One is that when we strongly disagree with people, if we want to understand and engage with them we need to work hard to understand their perspective, and this means seriously entertaining ideas and values (even fundamental values) that are alien to us. But doing this isn’t the same as thinking that there’s something good or right about the position. It may turn out that when we come to understand the other side, we recognize that there’s some truth there that we’ve missed. But sometimes we conclude that they’re misguided and immoral. I think this distinction between seeking to understand the other side and expecting to find some truth there is important, because if we don’t draw it, we’re going to be very reluctant to try to understand the ideas of people and groups—for example, Nazis or Communists, or Islamists—who we think are evil. We’ll see it as sympathizing with them or whitewashing them. But we need to work to understand these ideas in order to navigate a world where some people hold them and in order to reach some of the people to whom these ideas appeal. Moreover, in those cases where we don’t find that there’s something right in the ideas that we initially reject, we often discover something in the faulty patterns of thinking behind them that we then notice in other areas of our own thinking, and that we can correct.

A second point is that when you are trying to engage in discussion with someone you disagree with, you need to find some goal for the discussion that you can share. A good one is identifying the roots of the disagreement, and trying to come up with things you can each do (read about, look out for, etc.) to figure out which of you is right on those issues.

And this relates to the third point, which is that minds are rarely changed about anything important during a conversation. If someone changes his mind as a result of a conversation it’s usually by reflecting afterwards—sometimes months or years afterwards. So what we should aim for in conversations, is not to convince people here and now, but to plant seeds of ideas or identify questions to pursue that will later pay dividends.

Can you describe the experience of being there?

I arrived a little after 1:00 a.m. and stayed until about 6:00 a.m. and was struck by the number of people from many different walks of life (as well as many different ages, races, etc.) and by the seriousness of their interest in ideas. There was some music and dancing in the central hall of the library, which I suppose was it was intended to make the event feel like a night out. And it was fun to stroll through that area, but it’s clearly not what people were there for. For most of the time I was there, that area was sparsely attended, and the lectures and discussions were jam packed, with all the faces looking attentive and thoughtful.  I sensed a lot of enthusiasm from everyone I talked to.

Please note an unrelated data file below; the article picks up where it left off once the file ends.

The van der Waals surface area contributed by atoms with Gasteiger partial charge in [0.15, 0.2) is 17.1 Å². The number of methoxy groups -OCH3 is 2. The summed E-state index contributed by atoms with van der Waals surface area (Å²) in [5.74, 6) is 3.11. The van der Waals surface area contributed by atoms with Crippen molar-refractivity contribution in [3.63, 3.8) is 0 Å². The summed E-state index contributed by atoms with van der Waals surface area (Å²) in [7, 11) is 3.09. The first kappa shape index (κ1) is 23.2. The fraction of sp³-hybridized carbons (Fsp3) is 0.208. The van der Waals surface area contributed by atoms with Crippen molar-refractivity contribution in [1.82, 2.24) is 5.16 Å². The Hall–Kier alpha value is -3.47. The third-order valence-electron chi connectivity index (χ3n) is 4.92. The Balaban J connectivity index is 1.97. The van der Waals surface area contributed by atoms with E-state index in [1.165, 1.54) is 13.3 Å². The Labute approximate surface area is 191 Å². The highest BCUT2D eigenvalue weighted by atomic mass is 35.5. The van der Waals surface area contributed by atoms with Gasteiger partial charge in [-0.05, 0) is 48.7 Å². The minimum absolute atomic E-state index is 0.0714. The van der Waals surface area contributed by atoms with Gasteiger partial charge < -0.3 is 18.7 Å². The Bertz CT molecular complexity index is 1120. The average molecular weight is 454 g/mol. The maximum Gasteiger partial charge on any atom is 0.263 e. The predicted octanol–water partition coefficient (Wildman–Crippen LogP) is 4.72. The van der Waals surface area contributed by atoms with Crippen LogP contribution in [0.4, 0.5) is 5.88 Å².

Did you manage to see any other presentations?

I saw Laurie Murat’s talk on “The ‘Post Truth’ Era” and I popped in and out of a few other sessions just to get a feel for what was going on.

Why do you think so many people are interested in it?

I’m not sure. I think philosophy is and should be relevant to everyone’s life, but not everyone immediately realizes it is, and is eager to come to philosophy talks. I think the large and enthusiastic audience is a credit to the organizers of the event who evidently did an excellent job promoting it.


Gregory Salmieri is a Philosophy Fellow at the Anthem Foundation and teaches at Rutgers University. He is co-editor of A Companion to Ayn Rand (in the Blackwell Companions to Philosophy series), editor of a forthcoming collection of essays on Aristotle’s Epistemology.

Images: Photo of Brooklyn Public Library courtesy Wikimedia Commons.  Photo of Greg Salmieri courtesy of Ian Olasov.

Skye Cleary PhD MBA is a philosopher and author of 'Existentialism and Romantic Love' (Palgrave Macmillan, 2015). She lectures at Columbia University, Barnard College, and City College of New York, and tweets at @skye_cleary.

Skye Cleary
Skye Cleary PhD MBA is a philosopher and author of 'Existentialism and Romantic Love' (Palgrave Macmillan, 2015). She lectures at Columbia University, Barnard College, and City College of New York, and tweets at @skye_cleary.